[Show abstract][Hide abstract] ABSTRACT: To evaluate treatment by thalidomide and identify predictive factors of survival, event free survival and response among patients with advanced multiple myeloma treated with thalidomide as single agent therapy.
Patients with advanced multiple myeloma (n=83) were treated with an oral dose of thalidomide (median 400 mg/day). At start of treatment, all patients had active disease and 58 (69%) had received at least one autologous transplantation.
With a median follow-up of 338 days (range, 247-629 days), 52 patients are alive, whereas 31 died between 8 and 150 days after the first administration of thalidomide. The response to thalidomide was considered as major in 11 patients (13%), partial in 29 patients (35%) and minor in 15 patients (18%), giving a total response rate of 66% (54 out of 83 patients). Thirteen patients had stable disease and 15 patients progressed. In multivariable analysis, age greater than 60 years, short interval between diagnosis and onset of thalidomide, requirement for red blood cell transfusion, IgA isotype, platelets' count <80 x 10(9)/l and serum albumin level <30 g/l at the start of thalidomide were associated with poor outcome. These three last factors produced a simplified prognostic model for patients with advanced myeloma and treated with thalidomide. Thus, among the 38 patients without any of these unfavorable risk features, one-year overall survival and event free survival were 87% and 78%. By contrast, the 43 patients with at least one unfavorable feature had one-year overall survival and event free survival of 40% and 32%, respectively (Log-Rank, P=0.0002 for both). Patients who received > or =34.4 g of thalidomide in the first 90 days of treatment had a better outcome than those who received <34.4 g. However, the mean received daily dose of thalidomide in the first 90 days has not been found to influence survival, event free survival or response. Short-term side effects of thalidomide were generally moderate.
Thalidomide is an effective treatment for patients with advanced myeloma, in particular, who have no poor-risk features. The poor results achieved by the other patients emphasize the need for prospective protocols using thalidomide in combination, especially with dexamethasone. In addition, further studies are needed to determine the optimal thalidomide dose and duration.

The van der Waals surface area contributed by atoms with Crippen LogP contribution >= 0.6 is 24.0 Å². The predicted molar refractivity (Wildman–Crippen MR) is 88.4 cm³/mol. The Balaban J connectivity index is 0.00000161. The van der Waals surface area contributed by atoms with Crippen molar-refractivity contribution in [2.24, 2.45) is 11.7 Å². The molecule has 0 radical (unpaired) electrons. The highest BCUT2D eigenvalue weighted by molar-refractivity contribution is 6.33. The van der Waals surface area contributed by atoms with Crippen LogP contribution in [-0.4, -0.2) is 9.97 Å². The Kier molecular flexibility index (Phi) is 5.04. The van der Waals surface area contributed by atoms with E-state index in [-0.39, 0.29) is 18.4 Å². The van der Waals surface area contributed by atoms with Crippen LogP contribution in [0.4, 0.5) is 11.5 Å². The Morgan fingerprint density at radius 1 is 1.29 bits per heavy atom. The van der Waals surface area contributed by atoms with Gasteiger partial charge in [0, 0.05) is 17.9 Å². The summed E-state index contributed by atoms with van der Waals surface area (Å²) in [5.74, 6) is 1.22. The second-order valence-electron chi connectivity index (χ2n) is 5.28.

No preview · Article · Aug 2002 · The Hematology Journal
[Show abstract][Hide abstract] ABSTRACT: High-dose therapy has become a common treatment for myeloma. The objective of this study (Intergroupe Francophone du Myélome [IFM] 9502 trial) was to compare in a prospective and randomized trial the 2 most widely used conditioning regimens before autologous stem cell transplantation in newly diagnosed symptomatic patients younger than 65 years old: 8 Gy total body irradiation plus 140 mg/m(2) melphalan (arm A) versus 200 mg/m(2) melphalan (arm B). A total of 282 evaluable patients were compared--140 in arm A and 142 in arm B. Baseline characteristics and disease response to 4 cycles of the VAD regimen performed before randomization and autologous stem cell transplantation were identical in the 2 treatment arms. In arm B, hematologic recovery was significantly faster for both the duration of neutropenia and thrombocytopenia, transfusion requirements were also significantly lower, and the median duration of hospitalization was significantly shorter. In arm A, the incidence of severe mucositis was significantly increased. The median duration of event-free survival was similar in both arms (21 vs 20.5 months, P =.6), but the 45-month survival was 65.8% in arm B versus 45.5% in arm A (P =.05). This difference might be attributed in part to better salvage regimens after relapse in arm B compared with arm A. We conclude that 200 mg/m(2) melphalan is a less toxic and at least as effective conditioning regimen when compared with 8 Gy total body irradiation with 140 mg/m(2) melphalan. This regimen should be considered as the standard of care before autologous stem cell transplantation in multiple myeloma.